Parents can also help their children make smart choices by modeling good behavior. If you smoke yourself, consider quitting. If you are using e-cigarettes as a way to cut back on your personal tobacco use, be sure to let your children know the harmful effects of nicotine and why you are trying to quit. Limit the use of these products when with your children, and be sure to store the liquids far away from young children’s inquisitive hands! You can seek help for yourself, or your child or teen, by speaking with your physician or calling 1-800-QUIT-NOW.
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It’s bad enough for a young driver to be distracted by talking on the phone, texting, or messing with the car stereo while driving. But having loud, rowdy passengers further endangers everyone in the vehicle – and on the road.
Passengers can be a distraction to a young, inexperienced driver and their presence increases the risk for an accident. They share a responsibility for keeping everyone safe, says Dr. Alexandra Roche, a CHOC Children’s pediatrician.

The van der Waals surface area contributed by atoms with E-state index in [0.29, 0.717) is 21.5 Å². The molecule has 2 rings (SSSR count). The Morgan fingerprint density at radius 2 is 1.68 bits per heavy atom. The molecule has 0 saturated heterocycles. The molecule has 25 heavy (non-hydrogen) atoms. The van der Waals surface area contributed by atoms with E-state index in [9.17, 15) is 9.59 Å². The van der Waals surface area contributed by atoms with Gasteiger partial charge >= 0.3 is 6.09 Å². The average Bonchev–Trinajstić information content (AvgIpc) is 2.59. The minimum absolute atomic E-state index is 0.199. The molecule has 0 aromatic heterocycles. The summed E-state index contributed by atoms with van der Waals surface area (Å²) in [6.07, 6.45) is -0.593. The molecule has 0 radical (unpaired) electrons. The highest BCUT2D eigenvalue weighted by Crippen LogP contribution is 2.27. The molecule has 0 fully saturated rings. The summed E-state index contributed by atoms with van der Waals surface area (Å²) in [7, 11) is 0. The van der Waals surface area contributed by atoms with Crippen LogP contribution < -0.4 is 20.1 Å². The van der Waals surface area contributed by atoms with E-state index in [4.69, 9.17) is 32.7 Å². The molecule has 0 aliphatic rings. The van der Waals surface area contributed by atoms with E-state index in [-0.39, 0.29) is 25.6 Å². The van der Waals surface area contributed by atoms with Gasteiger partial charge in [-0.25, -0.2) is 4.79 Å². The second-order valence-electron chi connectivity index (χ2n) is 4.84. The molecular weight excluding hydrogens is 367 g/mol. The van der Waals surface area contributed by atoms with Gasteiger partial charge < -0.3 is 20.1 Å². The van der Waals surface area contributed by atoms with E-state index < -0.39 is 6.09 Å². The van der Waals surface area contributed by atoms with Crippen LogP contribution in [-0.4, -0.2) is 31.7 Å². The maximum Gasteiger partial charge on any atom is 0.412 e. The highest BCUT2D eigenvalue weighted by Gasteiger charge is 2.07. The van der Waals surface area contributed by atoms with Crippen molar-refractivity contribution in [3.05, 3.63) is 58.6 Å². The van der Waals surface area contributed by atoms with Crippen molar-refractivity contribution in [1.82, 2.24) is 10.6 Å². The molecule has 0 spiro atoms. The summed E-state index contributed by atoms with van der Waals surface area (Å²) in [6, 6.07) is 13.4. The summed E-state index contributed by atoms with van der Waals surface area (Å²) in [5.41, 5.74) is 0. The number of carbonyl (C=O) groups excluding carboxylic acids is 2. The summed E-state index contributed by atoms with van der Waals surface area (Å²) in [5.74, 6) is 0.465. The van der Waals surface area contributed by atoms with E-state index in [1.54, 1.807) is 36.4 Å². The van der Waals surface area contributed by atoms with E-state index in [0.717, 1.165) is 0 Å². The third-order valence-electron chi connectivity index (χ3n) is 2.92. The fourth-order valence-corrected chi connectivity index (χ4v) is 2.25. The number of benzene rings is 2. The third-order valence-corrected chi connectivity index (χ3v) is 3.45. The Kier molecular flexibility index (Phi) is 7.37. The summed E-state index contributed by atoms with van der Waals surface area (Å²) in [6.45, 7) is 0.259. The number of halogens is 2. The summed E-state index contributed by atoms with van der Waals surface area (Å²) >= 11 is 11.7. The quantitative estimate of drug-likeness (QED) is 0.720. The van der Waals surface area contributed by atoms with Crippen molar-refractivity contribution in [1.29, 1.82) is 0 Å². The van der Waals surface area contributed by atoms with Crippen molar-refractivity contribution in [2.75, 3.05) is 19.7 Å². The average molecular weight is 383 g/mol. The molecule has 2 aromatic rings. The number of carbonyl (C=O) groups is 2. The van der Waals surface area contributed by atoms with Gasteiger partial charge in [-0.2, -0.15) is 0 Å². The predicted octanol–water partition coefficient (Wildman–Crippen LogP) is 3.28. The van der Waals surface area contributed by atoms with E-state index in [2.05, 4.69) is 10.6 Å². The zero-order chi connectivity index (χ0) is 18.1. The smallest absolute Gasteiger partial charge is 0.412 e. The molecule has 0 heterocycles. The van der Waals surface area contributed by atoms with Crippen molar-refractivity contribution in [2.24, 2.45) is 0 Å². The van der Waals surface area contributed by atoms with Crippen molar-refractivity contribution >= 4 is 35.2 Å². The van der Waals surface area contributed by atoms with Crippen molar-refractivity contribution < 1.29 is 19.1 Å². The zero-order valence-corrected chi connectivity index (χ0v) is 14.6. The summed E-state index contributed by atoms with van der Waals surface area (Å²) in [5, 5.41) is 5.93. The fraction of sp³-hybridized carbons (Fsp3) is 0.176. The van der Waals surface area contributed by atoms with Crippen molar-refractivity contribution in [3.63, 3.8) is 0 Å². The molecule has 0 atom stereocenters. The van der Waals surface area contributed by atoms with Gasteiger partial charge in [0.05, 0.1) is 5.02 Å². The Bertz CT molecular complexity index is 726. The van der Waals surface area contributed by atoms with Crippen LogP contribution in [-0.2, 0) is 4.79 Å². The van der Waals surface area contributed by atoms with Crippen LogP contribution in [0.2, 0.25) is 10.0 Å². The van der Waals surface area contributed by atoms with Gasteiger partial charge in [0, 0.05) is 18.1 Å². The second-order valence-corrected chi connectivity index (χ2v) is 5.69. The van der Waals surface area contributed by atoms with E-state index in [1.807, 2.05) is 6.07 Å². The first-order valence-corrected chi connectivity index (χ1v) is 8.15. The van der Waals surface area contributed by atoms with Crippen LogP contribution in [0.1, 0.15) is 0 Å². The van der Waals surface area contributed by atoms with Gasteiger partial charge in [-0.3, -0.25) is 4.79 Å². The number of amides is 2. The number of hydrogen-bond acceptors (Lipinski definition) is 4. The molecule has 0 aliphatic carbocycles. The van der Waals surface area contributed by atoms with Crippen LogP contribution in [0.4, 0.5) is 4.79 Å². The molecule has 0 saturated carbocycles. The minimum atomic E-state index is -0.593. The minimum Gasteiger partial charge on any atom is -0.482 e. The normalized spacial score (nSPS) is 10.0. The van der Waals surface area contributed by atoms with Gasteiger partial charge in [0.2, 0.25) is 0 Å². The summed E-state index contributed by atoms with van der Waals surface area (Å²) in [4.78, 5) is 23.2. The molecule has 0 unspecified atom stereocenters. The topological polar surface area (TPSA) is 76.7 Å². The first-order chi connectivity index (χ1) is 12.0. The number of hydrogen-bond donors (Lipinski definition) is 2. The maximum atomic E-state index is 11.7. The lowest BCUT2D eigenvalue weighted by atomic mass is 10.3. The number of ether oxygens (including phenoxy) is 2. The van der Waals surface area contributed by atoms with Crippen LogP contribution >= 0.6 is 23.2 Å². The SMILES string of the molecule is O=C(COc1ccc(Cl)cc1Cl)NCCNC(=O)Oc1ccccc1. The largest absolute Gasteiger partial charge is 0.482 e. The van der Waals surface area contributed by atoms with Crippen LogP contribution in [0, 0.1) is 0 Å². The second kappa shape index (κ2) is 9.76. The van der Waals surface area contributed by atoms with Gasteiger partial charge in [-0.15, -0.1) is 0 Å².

Being a good passenger means limiting loud conversations and excessive movement as not to spook or distract the driver, Dr. Roche says. Don’t encourage drivers to move faster or race another car.
“If friends are talking, then the music should not be on,” Dr. Roche says.
Parents should talk to their teens about their behavior as passengers, and remind their teens that if they feel uncomfortable as a passenger, they should call their parents.
Dr. Roche noted other factors that can impair someone’s driving ability:
Driving under the influence of alcohol or drugs, including prescription drugs and over-the-counter cold medicines
Cigarettes (the smoke and ash can be an irritant and someone could get burned)
“Becoming a good driver takes years of experience, so build up slowly,” Dr. Roche says. “Help your teens to remember all the risks associated with driving. It’s always better to be safe than sorry.”
To learn more about teens and driving safety, please go to choc.org/health.